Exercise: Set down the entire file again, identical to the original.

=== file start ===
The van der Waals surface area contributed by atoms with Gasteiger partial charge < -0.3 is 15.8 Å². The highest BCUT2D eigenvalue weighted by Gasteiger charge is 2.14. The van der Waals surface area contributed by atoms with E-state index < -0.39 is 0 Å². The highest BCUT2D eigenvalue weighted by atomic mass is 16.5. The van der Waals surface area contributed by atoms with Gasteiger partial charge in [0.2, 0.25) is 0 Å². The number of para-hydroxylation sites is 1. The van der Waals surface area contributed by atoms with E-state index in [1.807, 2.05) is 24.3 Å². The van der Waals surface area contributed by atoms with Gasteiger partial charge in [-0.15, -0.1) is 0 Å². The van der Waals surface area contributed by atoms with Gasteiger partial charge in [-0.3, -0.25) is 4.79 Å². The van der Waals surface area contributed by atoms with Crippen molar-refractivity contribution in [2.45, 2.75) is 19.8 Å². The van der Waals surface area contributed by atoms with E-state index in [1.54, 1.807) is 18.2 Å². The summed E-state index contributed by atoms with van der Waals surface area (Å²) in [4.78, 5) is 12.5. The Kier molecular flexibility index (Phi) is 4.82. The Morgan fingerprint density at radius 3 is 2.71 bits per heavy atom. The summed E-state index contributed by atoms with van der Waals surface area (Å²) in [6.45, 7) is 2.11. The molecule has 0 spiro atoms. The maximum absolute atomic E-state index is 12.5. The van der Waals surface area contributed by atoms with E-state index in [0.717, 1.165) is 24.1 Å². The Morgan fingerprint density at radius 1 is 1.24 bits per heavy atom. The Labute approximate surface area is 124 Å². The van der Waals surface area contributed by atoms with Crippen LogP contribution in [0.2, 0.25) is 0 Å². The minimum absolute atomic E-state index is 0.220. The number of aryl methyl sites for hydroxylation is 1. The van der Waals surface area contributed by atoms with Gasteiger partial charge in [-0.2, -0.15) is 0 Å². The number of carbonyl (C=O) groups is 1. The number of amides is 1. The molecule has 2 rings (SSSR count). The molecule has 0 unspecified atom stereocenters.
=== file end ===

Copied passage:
The van der Waals surface area contributed by atoms with Gasteiger partial charge < -0.3 is 15.8 Å². The highest BCUT2D eigenvalue weighted by Gasteiger charge is 2.14. The van der Waals surface area contributed by atoms with E-state index < -0.39 is 0 Å². The highest BCUT2D eigenvalue weighted by atomic mass is 16.5. The van der Waals surface area contributed by atoms with Gasteiger partial charge in [0.2, 0.25) is 0 Å². The number of para-hydroxylation sites is 1. The van der Waals surface area contributed by atoms with E-state index in [1.807, 2.05) is 24.3 Å². The van der Waals surface area contributed by atoms with Gasteiger partial charge in [-0.15, -0.1) is 0 Å². The van der Waals surface area contributed by atoms with Gasteiger partial charge in [-0.3, -0.25) is 4.79 Å². The van der Waals surface area contributed by atoms with Crippen molar-refractivity contribution in [2.45, 2.75) is 19.8 Å². The van der Waals surface area contributed by atoms with E-state index in [1.54, 1.807) is 18.2 Å². The summed E-state index contributed by atoms with van der Waals surface area (Å²) in [4.78, 5) is 12.5. The Kier molecular flexibility index (Phi) is 4.82. The Morgan fingerprint density at radius 3 is 2.71 bits per heavy atom. The summed E-state index contributed by atoms with van der Waals surface area (Å²) in [6.45, 7) is 2.11. The molecule has 0 spiro atoms. The maximum absolute atomic E-state index is 12.5. The van der Waals surface area contributed by atoms with E-state index in [0.717, 1.165) is 24.1 Å². The Morgan fingerprint density at radius 1 is 1.24 bits per heavy atom. The Labute approximate surface area is 124 Å². The van der Waals surface area contributed by atoms with Crippen LogP contribution in [0.2, 0.25) is 0 Å². The minimum absolute atomic E-state index is 0.220. The number of aryl methyl sites for hydroxylation is 1. The van der Waals surface area contributed by atoms with Gasteiger partial charge in [-0.2, -0.15) is 0 Å². The number of carbonyl (C=O) groups is 1. The number of amides is 1. The molecule has 2 rings (SSSR count). The molecule has 0 unspecified atom stereocenters.